The original Jumanji isn’t the stone cold classic you might remember, but its mix of strangeness and spectacle has allowed it to endure for the twenty one years since its release. Jumanji: Welcome to the Jungle isn’t the worst film to be crapped out by Hollywood’s nostalgia machine, but that just means it’ll be forgotten twenty one minutes after the end credits roll.
For those of you who don’t remember/don’t know/don’t care, Jumanji centred around the titular board game, based on old-timey jungle adventures, which would spit out various exotic perils at its players. In this torpid sequel/reboot (the film really can’t decide which it wants to be), Jumanji morphs into a retro video game console in order to attract a modern audience who probably don’t even know what a board game is.
And so a group of four disparate high schoolers (nerd, jock, shy girl, popular girl), while serving detention in the school’s basement, come across the new and improved Jumanji. After choosing their characters, they are each sucked into the console, and their listless, uninspired jungle adventure begins.
One of the most fascinating aspects of the original film was Alan Parish’s time spent trapped in Jumanji’s jungle. Robin Williams’ character survived for twenty six years inside the board game and, through his oblique references, we gather the sense of a darkly fantastical world, a sort of European collective nightmare of Darkest Africa.
In Welcome to the Jungle, we just get a bog standard jungle.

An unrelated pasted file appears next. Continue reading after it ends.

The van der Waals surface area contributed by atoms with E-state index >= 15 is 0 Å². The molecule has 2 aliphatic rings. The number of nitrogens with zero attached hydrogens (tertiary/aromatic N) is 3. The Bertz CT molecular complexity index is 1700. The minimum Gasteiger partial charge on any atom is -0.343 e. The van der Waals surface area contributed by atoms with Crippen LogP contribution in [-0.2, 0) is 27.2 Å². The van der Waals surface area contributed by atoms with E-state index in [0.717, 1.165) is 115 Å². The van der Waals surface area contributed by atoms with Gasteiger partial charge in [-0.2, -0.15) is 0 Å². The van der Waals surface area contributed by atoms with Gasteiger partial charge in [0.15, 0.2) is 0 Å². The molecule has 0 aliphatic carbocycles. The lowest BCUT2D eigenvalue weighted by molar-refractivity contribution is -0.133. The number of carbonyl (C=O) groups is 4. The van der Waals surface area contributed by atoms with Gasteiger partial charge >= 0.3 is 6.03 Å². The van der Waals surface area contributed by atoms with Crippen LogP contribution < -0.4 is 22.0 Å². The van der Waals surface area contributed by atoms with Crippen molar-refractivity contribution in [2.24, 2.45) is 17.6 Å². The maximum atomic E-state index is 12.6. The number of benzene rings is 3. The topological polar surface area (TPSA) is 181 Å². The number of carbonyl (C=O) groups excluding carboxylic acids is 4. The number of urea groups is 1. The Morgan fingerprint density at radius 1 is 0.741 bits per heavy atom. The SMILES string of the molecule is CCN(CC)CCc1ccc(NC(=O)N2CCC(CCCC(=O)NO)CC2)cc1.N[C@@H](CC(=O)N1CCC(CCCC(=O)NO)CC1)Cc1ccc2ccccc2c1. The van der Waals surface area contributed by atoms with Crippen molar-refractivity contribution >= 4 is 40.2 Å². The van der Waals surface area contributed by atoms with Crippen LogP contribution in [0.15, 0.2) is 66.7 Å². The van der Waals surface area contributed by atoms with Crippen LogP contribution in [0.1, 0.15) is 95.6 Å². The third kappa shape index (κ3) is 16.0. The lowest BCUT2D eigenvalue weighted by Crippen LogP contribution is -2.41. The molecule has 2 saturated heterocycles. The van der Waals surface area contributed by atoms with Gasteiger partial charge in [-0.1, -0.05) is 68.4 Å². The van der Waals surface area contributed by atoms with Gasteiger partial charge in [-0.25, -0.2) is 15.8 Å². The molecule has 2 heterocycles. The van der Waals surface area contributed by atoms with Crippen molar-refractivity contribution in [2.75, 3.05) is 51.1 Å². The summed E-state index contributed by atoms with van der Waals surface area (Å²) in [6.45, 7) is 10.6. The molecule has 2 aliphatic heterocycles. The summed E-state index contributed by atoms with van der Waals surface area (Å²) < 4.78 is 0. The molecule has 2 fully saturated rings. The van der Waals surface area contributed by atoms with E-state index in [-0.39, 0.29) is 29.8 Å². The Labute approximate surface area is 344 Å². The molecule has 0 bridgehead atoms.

Welcome to the Jungle doesn’t care about the jungle, or even about Jumanji (board game, video game, or fictional jungle hellscape). No, the USP here is trite body swapping. On entering the game, each of our high schoolers finds themselves inhabiting the body of the characters they chose, and of course they’re hilariously mismatched. So the nerd becomes Dwayne “The Rock” Johnson’s beefcake; the shy girl becomes super hot Karen Gillan; the popular girl turns into pudgy middle-aged Jack Black; and the big jock gets to be diminutive Kevin Hart (lucky him).
Body swap comedies hinge on how well the swapped actors can mimic each other, and in that sense Jack Black is hands down the best thing about Welcome to the Jungle. Black nails the preening mannerisms of a self-obsessed teenage girl while managing to stay on the right side of judgemental, even injecting a little pathos. Johnson and Gillan do a passable job of playing retiring types learning to accept who they are (though Johnson really just plays the same basic character he’s played in every comedy he’s been in). On the other end of the spectrum, Hart is, as always, teeth-gratingly irritating.
There are a handful of comic moments where the film comes alive, especially a scene in which Black’s teen temptress schools Gillan’s wallflower in the art of flirting. The action, on the other hand, is dull and unimaginative. The nightmarish jungle horrors of the original have been replaced with generic mercenary baddies, led by Bobby Cannavale’s Van Pelt, a bewilderingly boring update of the original’s pith helmeted antagonist. At one point a character mentions, in passing, orangutans flying fighter planes, but Welcome to the Jungle is too creatively lazy to actually feature orangutans flying fighter planes. A fact by which I was greatly disappointed, because I would have loved to see orangutans flying fighter planes.
Jumanji‘s board game existed as a malevolent intelligence, teaching kids the value of rules and perseverance with a little wry perversity. This update’s video game is nothing but a thinly disguised plot device to enable three actors who should know better (and Kevin Hart) to bungle in the jungle. Welcome to the Jungle isn’t the worst body swapping action comedy, but I’m in no hurry to be welcomed back.
Oh, and that Guns N’ Roses song plays over the end credits. Because of course it does.